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Beyond the MetroCard: Faster Buses, Better Access to Commuter Rail, Fairer Fares

Boarding a bus doesn’t have to be this slow and aggravating. Photo: TransitCenter

Changing the way we pay for transit is about much more than carrying around a new type of farecard. Fare policy can speed up buses, expand trip options for riders, and lower barriers to transit access.

With the MTA contracting with Cubic to upgrade its fare payment system, the next few years should be a time of rapid change and improvement, with the agency adopting policies that make transit faster and more convenient for riders.

The key word is "should." Just because new fare technology will open up possibilities for the MTA to adapt best practices, doesn't mean those changes are inevitable. A generation ago, it took a sustained advocacy effort to get the MTA to maximize the utility of the MetroCard and allow unlimited passes and free transfers between subways and buses.

Today, with ridership falling and service deteriorating, it's inexcusable to delay the improvements the new fare system will unlock. In a new report, TransitCenter and the Tri-State Transportation Campaign lay out the opportunities inherent in a contactless fare payment system [PDF]. Here's a look at what they envision and the current state of play at the MTA.

Faster buses

The plodding process of paying bus fares one-by-one at the front door is a big reason why NYC bus service is the slowest in the nation. There's a better way: Cities like London and San Francisco took advantage of the features of modern farecards to implement citywide all-door boarding. With cashless transactions and all-door boarding on every bus, every bus route in New York would move faster overnight.

But there's a big red flag in the MTA's contract with Cubic, which only mentions "trials of on-board fare collection and all-door boarding" on Select Bus Service routes. This falls far short of what the objective should be. The vast majority of bus routes are not designated as SBS routes. And paying on-board on SBS routes would actually slow down service compared to the status quo, where SBS passengers pre-pay at the curb.

Advocates recommend a system where people validate their farecard at the curb on high-ridership bus routes. With contactless farecards, the curbside validation machines can be smaller and simpler than the ticket-vending machines currently in use on Select Bus Service routes. On low-ridership routes, on-board validators would still enable all-door boarding.

Photo: TriMet
A fare validator in Portland. Photo: TriMet via TransitCenter
Photo: TriMet

Better access to regional rail

LIRR and MetroNorth service runs through the Bronx, Queens, and Brooklyn, but commuter rail fares are effectively siloed from the subway and bus system most New Yorkers rely on. You can't use a regular MetroCard to buy a trip on the LIRR. So city residents are shut out from transit that ostensibly serves their neighborhoods, while seats on commuter trains sit empty. To be useful city transit and not just suburban commuter rail, LIRR and MetroNorth need to work seamlessly with the urban fare system.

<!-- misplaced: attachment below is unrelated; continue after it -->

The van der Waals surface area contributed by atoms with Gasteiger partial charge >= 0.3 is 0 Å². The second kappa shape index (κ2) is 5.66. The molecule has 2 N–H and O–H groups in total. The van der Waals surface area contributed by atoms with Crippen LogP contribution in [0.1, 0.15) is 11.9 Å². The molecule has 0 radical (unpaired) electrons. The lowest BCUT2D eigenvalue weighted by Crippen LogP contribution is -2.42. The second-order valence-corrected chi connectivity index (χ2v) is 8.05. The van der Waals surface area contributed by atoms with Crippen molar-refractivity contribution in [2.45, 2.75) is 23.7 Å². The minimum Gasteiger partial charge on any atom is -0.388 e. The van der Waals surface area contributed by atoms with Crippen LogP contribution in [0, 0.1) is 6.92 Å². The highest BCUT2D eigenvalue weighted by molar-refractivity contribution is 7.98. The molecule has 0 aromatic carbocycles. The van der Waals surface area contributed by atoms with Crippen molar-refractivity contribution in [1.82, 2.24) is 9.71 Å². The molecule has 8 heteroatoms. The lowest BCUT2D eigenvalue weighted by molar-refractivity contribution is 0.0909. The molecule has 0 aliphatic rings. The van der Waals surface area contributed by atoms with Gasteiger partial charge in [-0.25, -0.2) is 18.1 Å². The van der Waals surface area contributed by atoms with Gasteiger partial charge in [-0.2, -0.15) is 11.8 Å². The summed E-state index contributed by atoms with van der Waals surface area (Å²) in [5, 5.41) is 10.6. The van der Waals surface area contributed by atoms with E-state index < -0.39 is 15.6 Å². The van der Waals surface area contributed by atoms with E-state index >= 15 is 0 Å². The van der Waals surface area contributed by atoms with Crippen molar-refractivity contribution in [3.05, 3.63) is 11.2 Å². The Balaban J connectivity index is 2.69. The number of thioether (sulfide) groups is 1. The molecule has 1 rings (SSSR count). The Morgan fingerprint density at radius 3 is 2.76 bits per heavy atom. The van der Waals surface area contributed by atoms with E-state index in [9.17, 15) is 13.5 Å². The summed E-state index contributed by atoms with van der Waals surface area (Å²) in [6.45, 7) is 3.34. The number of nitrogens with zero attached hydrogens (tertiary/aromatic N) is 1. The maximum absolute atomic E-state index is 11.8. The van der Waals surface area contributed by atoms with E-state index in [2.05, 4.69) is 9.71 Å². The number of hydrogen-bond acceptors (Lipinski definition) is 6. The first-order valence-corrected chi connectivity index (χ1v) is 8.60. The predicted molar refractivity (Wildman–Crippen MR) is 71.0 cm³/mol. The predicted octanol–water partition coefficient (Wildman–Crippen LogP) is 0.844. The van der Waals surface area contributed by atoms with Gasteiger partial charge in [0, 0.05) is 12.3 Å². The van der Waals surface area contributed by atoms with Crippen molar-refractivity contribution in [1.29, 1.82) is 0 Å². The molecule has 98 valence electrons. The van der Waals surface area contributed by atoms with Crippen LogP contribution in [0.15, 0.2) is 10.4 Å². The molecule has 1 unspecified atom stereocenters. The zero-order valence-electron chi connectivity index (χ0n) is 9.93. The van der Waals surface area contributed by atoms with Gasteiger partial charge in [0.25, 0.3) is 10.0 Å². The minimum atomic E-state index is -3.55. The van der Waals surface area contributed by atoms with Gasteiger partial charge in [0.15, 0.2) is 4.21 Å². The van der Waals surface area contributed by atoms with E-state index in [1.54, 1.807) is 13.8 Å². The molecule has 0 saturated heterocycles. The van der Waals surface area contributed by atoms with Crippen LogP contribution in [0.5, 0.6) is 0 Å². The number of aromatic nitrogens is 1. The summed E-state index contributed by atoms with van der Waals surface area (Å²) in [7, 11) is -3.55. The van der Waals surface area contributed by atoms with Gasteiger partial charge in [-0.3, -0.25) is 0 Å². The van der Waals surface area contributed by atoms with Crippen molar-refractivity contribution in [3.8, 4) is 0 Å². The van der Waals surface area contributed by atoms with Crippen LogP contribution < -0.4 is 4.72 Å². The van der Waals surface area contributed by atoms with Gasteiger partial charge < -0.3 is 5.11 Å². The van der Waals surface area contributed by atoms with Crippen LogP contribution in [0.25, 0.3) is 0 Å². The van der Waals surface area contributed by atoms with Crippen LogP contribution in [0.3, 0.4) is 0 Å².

With new fare technology, it's easier to integrate the different services so transferring from a bus to a commuter train is as easy as transferring from a bus to a subway. The MTA has said it intends to pilot a unified commuter rail/subway/bus fare at some LIRR stations, and advocates want a firm commitment to a permanent integrated fare system encompassing all commuter rail stops within city limits.

In the same vein, advocates are calling on the MTA to integrate its new fare media with other transportation services, enabling people to, for instance, pay for Citi Bike with their MTA account.

Fairer fares

In the current fare system, people who can afford the upfront cost of a monthly MetroCard pay less per ride than people who can only afford to buy one fare at a time. A fairer system would cap the monthly amount a rider spends at the price of an unlimited pass -- in effect, they could pay for an unlimited in installments.

It's not an idea the MTA has broached on its own, but cities including London and Portland have launched "fare-capping" policies, and advocates recommend the MTA do the same.

Advocates also call for the adoption of a "Fair Fares" policy to provide half-price fares for low-income New Yorkers. (As proposed by the Riders Alliance and the Community Service Society, this would be subsidized by the city as a social service.)

Both policies would have the added benefit of creating incentives to pay with farecards instead of cash, which can further improve bus speeds and reliability.

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